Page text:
I started playing Diablo III this weekend with my son. Everything started out okay and we were having a blast hacking and slashing our way through hordes of undead monsters and looting their corpses. The fun was quickly replaced with anxiety though as we found ourselves constantly pausing the game to go through every new piece of equipment we picked up. Every time we killed a wave of enemies we were forced to take ourselves out of the immersion of the game and obsessively pour over the stats of our new loot. Did I just pick up a sword that does more damage than my current sword? This armor has a better rating at 33 but this 24 armor gives me + 4 experience for every kill I make, which one should I equip? Should I sell this magic shield or salvage it so that the blacksmith can make me something better? This happens every time I play a game with RPG elements and it gets to the point where I end up spending more time agonizing over menus than I do playing and consequently, enjoying the game. I have come up with a name for the special kind of anxiety that one experiences while playing a role playing video game: RPG PTSD.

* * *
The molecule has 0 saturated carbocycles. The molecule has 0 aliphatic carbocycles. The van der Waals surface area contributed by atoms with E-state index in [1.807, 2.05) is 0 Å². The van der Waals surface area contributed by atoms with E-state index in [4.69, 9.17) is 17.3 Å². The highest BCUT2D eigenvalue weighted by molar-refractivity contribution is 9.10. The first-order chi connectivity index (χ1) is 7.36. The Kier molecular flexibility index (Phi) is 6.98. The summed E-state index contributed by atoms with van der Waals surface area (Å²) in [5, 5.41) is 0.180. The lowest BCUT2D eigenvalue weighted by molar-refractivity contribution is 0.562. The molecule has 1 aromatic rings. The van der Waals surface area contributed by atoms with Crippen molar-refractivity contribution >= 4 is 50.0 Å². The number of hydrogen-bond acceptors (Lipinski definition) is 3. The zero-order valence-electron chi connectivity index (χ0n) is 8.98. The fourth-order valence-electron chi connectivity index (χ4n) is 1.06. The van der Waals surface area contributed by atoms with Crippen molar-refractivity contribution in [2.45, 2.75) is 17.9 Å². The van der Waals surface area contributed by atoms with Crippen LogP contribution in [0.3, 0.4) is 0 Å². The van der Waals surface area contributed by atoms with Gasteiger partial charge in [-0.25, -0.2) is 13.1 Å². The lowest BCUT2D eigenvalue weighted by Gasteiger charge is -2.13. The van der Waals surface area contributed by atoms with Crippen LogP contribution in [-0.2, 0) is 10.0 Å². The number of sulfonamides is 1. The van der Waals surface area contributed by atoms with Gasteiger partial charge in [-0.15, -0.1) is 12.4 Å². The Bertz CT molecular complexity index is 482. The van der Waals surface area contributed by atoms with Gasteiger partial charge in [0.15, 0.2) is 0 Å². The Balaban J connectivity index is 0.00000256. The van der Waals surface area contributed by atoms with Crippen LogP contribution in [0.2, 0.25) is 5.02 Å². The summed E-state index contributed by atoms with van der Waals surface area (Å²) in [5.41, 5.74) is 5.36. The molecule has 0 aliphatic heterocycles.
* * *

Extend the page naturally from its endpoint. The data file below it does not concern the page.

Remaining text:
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For those unfamiliar with the term, RPG stands for Role Playing Game. RPG’s started out as those pen an paper games played with dice and Mountain Dew ( the most famous example being Dungeons & Dragons) that the nerdy kids in your school played at lunch before Magic The Gathering and Pokemon took their place. RPG’s made the leap to computers and home video consoles in the ’80s and were so influential that almost every game that comes out today, be it first-person shooter, platformer, or beat ’em up has some kind of RPG elements. Most of the time it’s some sort of EXP based leveling system but it could also be a branching path or side-quest. RPG’s are beloved due to the amount of choice that players are given but it’s that very same freedom of choice that kills me. Take for example one of my favorite RPG’s of all time Star Wars: Knights Of The Old Republic. In KOTOR you get to choose whether to play a good character or a bad character, that choice is easy: bad, always bad (the dark side is just more fun). But then you have to decide whether you want to build up your melee skills or your shooting skills, again easy: melee. You don’t role-play as a Jedi to make “Pew-Pew” noises you do it to get your “Woooosh” on. OK so lightsaber, no brainer but what kind? A regular, standard issue saber? A double bladed lightsaber? A Yoda sized mini-lightsaber? Do you focus on one saber, or do you double fist it? If you’re going the two-lightsaber route, is one short one long or both the same length? WHAT COLOR DO IS YOUR LIGHTSABER? I can’t be the only one who struggles with these things. RPG PTSD is why it took my 92 hours to finish Final Fantasy XII. It’s why I had to walk away from Skyrim and Fallout:New Vegas. God Skyrim … so many choices! If you can start an Elder Scrolls game and get beyond the character creation process in anything less than an hour, you are a better gamer than I. It gets so bad that even in games like Batman Arkham Asylum with only the barest RPG elements, I can’t decide between leveling up my batarang or my armor without a twenty minute internal debate.